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To consider the process and practice of admitting young people into residential care today it is important to have an awareness of the history of residential child care. The second half of the 19th century saw the introduction of Children’s homes by philanthropists such as Victorian Gentleman William Quarrier and the Reverend Jupp. Residential child care was provided in groups of small cottages usually in rural locations. Residential child care today still contains charitable/voluntary interventions. (RGU 2007)
Prior to 1983 there was no specific legislation that controlled the admission of young people into secure accommodation, an exception to this was if a young person was convicted of a serious offence through the criminal courts. In these circumstances the Secretary of State had the power to place the young person in a place of security. A hearing could name a specific school for a young person or child but it was left to the head of the establishment as to whether or not the placement was in a secure or open setting. This meant that the child could be moved between the units within the residential establishment without informing the hearing system. This raised concerns that the European Convention of Human Rights was being breached by Scotland. The three heads of the existing establishments and the Scottish office set out criteria for admission into secure accommodation. This resulted in new legislation being added to the health and social services and social adjudications Act (1993) which took effect from 1st February 1984. (Secure in the Knowledge, 2005, p7, p8)
Scandals that led to public enquiries involving the standards of residential care for children and young people have also contributed to the higher level of care now provided.
Grounds for referral: The reasons a child or young person is referred to the reporter and children’s hearing system vary, the child may have been abused physically or sexually or both. They may have been absent from school without reasonable cause, offended, been a victim of an offence or bullying, misused drugs or alcohol, be out with parental control, or any combination of these could be grounds for referral. (Children’s hearings 2011)
Referral: The foundation of the children’s hearing system has laid out the following guidelines for the children’s reporter and panel. When a Reporter receives a referral, they will undertake an initial investigation to decide what course of action, if any, is in the child or young person’s best interests. The Reporter has to consider whether there is enough evidence to support the grounds of the referral and then decide whether compulsory measures of supervision are required. The Reporter has statutory discretion when deciding the next step, they may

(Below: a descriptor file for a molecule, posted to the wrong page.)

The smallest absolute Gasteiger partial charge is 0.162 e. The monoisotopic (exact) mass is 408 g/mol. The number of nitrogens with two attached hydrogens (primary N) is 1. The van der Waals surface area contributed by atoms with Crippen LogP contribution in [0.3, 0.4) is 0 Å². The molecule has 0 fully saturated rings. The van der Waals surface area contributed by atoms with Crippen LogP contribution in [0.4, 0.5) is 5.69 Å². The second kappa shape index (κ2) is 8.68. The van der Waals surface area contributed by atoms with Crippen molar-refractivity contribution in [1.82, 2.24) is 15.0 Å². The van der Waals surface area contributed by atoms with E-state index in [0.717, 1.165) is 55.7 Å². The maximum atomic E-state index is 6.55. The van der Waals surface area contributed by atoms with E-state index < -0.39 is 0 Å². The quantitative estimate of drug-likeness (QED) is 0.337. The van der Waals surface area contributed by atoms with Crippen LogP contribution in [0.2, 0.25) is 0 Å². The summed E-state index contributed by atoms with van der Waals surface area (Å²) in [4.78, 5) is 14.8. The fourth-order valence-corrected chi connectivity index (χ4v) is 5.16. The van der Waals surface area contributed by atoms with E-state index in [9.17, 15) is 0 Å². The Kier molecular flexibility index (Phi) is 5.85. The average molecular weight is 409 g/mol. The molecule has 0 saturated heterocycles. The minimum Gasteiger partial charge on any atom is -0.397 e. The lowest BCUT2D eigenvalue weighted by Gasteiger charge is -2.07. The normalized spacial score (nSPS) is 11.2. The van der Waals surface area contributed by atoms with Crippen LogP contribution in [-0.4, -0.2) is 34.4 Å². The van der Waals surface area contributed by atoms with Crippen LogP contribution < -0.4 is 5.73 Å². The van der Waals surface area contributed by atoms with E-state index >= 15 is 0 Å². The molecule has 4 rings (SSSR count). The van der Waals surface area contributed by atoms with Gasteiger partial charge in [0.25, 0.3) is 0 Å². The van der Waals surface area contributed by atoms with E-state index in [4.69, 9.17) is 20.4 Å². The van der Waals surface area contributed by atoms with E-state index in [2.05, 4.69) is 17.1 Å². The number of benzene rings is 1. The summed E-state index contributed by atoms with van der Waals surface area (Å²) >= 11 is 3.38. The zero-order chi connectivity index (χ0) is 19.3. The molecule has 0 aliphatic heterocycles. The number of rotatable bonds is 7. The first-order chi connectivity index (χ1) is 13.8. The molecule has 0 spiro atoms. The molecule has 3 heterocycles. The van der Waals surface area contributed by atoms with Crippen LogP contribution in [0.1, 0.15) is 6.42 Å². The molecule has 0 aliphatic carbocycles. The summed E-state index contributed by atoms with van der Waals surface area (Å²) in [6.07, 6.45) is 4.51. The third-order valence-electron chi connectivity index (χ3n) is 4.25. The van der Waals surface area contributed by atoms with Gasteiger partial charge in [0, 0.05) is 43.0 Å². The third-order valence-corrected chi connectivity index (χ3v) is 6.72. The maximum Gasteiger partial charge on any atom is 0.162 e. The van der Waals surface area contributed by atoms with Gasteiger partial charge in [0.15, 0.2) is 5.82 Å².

â€¢ decide that no further action is required. The child or young person and usually the parent or appropriate person will be informed of any decision in writing.
â€¢ refer the child or young person to the local authority so that advice, guidance and/or assistance can be given on an informal and voluntary basis. This usually involves support from a social worker.
â€¢ arrange a children’s hearing because they consider that compulsory measures of supervision are required for the child. A children’s hearing panel is made up of three members of the public who have had training in this area. It must be made up of both male and female members and aims to have a balance of age and experience. One of the panel members will chair the hearing. The hearing thinks about and makes decisions on the welfare of the child or young person, taking into account all of the relevant circumstances, including any risk taking and offending behaviours. (ibid)
According to Getting it Right for Every Child (GIRFEC) Consultation Pack on the Review of the Children’s Hearings System, the most common decision for disposal of a hearing is a supervision requirement. This means that the child will have contact with a social worker or other identified professional on a regular basis. The child or young person will have to meet certain criteria. This is as well as other people and professionals having to do specific tasks to work with the child or young person. A supervision requirement can have any condition attached if the hearing thinks it will help the child or young person. The local authority has to put the supervision requirement into action. Some examples of conditions attached to disposals are: seeing your appointed social worker regularly; attending a special programme to address their behaviours; being placed in foster care or in a residential school or in a secure unit because of particular concerns; victim-awareness and/or mediation. (GIRFEC)
Pre-admission: Requests for placements must normally be made by Practice Team Workers. Exceptions to this are out-of-hours Referrals from the Emergency Social Work Services or emergency Referrals through the Criminal Justice system from Court Social Workers. Once initial requests for placement are received and considered appropriate, and then the referring worker will be required to complete our Secure Referrals Application Form. This will then be considered by the next meeting of the Secure Referral Group. The main principles that guide this decision are: Secure Accommodation must only be used as the last resort and all secure placements must be for the shortest time possible. (Edinburgh Secure Services 2009)
It is always better if there is a transition plan put into place for a child or young person coming into care but this is not always available as the child or young person may have a secure warrant attached to them or they may have to be accommodated imideatly for their safety or the safety of others.